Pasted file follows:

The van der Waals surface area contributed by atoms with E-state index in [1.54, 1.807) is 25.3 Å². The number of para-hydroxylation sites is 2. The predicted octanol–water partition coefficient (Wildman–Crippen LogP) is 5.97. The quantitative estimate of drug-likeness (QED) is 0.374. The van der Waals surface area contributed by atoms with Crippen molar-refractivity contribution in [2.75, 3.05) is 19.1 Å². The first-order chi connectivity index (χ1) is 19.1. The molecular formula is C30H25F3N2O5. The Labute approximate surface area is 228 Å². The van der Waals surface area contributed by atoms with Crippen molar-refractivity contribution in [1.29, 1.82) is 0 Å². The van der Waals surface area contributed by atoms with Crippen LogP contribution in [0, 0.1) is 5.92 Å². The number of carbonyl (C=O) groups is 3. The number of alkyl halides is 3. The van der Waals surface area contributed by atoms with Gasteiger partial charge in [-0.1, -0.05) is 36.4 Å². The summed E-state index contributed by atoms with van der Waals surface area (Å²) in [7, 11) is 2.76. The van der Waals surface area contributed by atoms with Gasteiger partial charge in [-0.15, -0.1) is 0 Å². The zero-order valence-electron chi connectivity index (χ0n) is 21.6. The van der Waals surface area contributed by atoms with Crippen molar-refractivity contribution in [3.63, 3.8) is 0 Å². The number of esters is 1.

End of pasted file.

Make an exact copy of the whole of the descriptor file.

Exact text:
The van der Waals surface area contributed by atoms with E-state index in [1.54, 1.807) is 25.3 Å². The number of para-hydroxylation sites is 2. The predicted octanol–water partition coefficient (Wildman–Crippen LogP) is 5.97. The quantitative estimate of drug-likeness (QED) is 0.374. The van der Waals surface area contributed by atoms with Crippen molar-refractivity contribution in [2.75, 3.05) is 19.1 Å². The first-order chi connectivity index (χ1) is 19.1. The molecular formula is C30H25F3N2O5. The Labute approximate surface area is 228 Å². The van der Waals surface area contributed by atoms with Crippen molar-refractivity contribution in [1.29, 1.82) is 0 Å². The van der Waals surface area contributed by atoms with Crippen LogP contribution in [0, 0.1) is 5.92 Å². The number of carbonyl (C=O) groups is 3. The number of alkyl halides is 3. The van der Waals surface area contributed by atoms with Gasteiger partial charge in [-0.1, -0.05) is 36.4 Å². The summed E-state index contributed by atoms with van der Waals surface area (Å²) in [7, 11) is 2.76. The van der Waals surface area contributed by atoms with Gasteiger partial charge in [-0.15, -0.1) is 0 Å². The zero-order valence-electron chi connectivity index (χ0n) is 21.6. The van der Waals surface area contributed by atoms with Crippen molar-refractivity contribution in [3.63, 3.8) is 0 Å². The number of esters is 1.